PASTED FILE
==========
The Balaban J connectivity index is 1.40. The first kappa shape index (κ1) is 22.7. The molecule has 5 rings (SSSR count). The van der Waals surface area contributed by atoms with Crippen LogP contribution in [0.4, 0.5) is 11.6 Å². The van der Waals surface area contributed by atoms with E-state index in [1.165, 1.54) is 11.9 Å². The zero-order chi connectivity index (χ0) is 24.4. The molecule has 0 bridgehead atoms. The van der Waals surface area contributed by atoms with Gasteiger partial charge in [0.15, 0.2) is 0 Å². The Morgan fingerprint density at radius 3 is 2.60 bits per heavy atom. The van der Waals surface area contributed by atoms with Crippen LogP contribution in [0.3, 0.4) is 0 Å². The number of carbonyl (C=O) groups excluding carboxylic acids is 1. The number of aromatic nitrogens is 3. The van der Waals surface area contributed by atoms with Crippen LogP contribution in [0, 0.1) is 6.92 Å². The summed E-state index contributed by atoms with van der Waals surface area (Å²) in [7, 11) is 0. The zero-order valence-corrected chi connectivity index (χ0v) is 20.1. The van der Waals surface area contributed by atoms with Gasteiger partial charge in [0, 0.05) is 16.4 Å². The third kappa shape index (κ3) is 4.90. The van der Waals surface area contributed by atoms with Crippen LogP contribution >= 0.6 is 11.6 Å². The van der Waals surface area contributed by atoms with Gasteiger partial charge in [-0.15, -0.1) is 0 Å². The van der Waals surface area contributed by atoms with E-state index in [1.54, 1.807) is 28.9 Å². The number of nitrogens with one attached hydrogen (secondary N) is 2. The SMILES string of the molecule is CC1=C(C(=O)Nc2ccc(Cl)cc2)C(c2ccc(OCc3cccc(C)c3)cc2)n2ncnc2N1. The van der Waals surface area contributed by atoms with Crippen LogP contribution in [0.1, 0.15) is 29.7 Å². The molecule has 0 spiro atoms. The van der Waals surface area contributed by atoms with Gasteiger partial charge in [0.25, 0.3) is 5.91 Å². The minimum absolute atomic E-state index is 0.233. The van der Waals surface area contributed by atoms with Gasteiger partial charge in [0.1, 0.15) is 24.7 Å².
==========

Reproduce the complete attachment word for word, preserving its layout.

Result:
The Balaban J connectivity index is 1.40. The first kappa shape index (κ1) is 22.7. The molecule has 5 rings (SSSR count). The van der Waals surface area contributed by atoms with Crippen LogP contribution in [0.4, 0.5) is 11.6 Å². The van der Waals surface area contributed by atoms with E-state index in [1.165, 1.54) is 11.9 Å². The zero-order chi connectivity index (χ0) is 24.4. The molecule has 0 bridgehead atoms. The van der Waals surface area contributed by atoms with Gasteiger partial charge in [0.15, 0.2) is 0 Å². The Morgan fingerprint density at radius 3 is 2.60 bits per heavy atom. The van der Waals surface area contributed by atoms with Crippen LogP contribution in [0.3, 0.4) is 0 Å². The number of carbonyl (C=O) groups excluding carboxylic acids is 1. The number of aromatic nitrogens is 3. The van der Waals surface area contributed by atoms with Crippen LogP contribution in [0, 0.1) is 6.92 Å². The summed E-state index contributed by atoms with van der Waals surface area (Å²) in [7, 11) is 0. The zero-order valence-corrected chi connectivity index (χ0v) is 20.1. The van der Waals surface area contributed by atoms with Gasteiger partial charge in [0, 0.05) is 16.4 Å². The third kappa shape index (κ3) is 4.90. The van der Waals surface area contributed by atoms with Crippen LogP contribution >= 0.6 is 11.6 Å². The van der Waals surface area contributed by atoms with Gasteiger partial charge in [-0.15, -0.1) is 0 Å². The van der Waals surface area contributed by atoms with E-state index in [1.54, 1.807) is 28.9 Å². The number of nitrogens with one attached hydrogen (secondary N) is 2. The SMILES string of the molecule is CC1=C(C(=O)Nc2ccc(Cl)cc2)C(c2ccc(OCc3cccc(C)c3)cc2)n2ncnc2N1. The van der Waals surface area contributed by atoms with Crippen LogP contribution in [0.1, 0.15) is 29.7 Å². The molecule has 0 spiro atoms. The van der Waals surface area contributed by atoms with Gasteiger partial charge in [0.25, 0.3) is 5.91 Å². The minimum absolute atomic E-state index is 0.233. The van der Waals surface area contributed by atoms with Gasteiger partial charge in [0.1, 0.15) is 24.7 Å².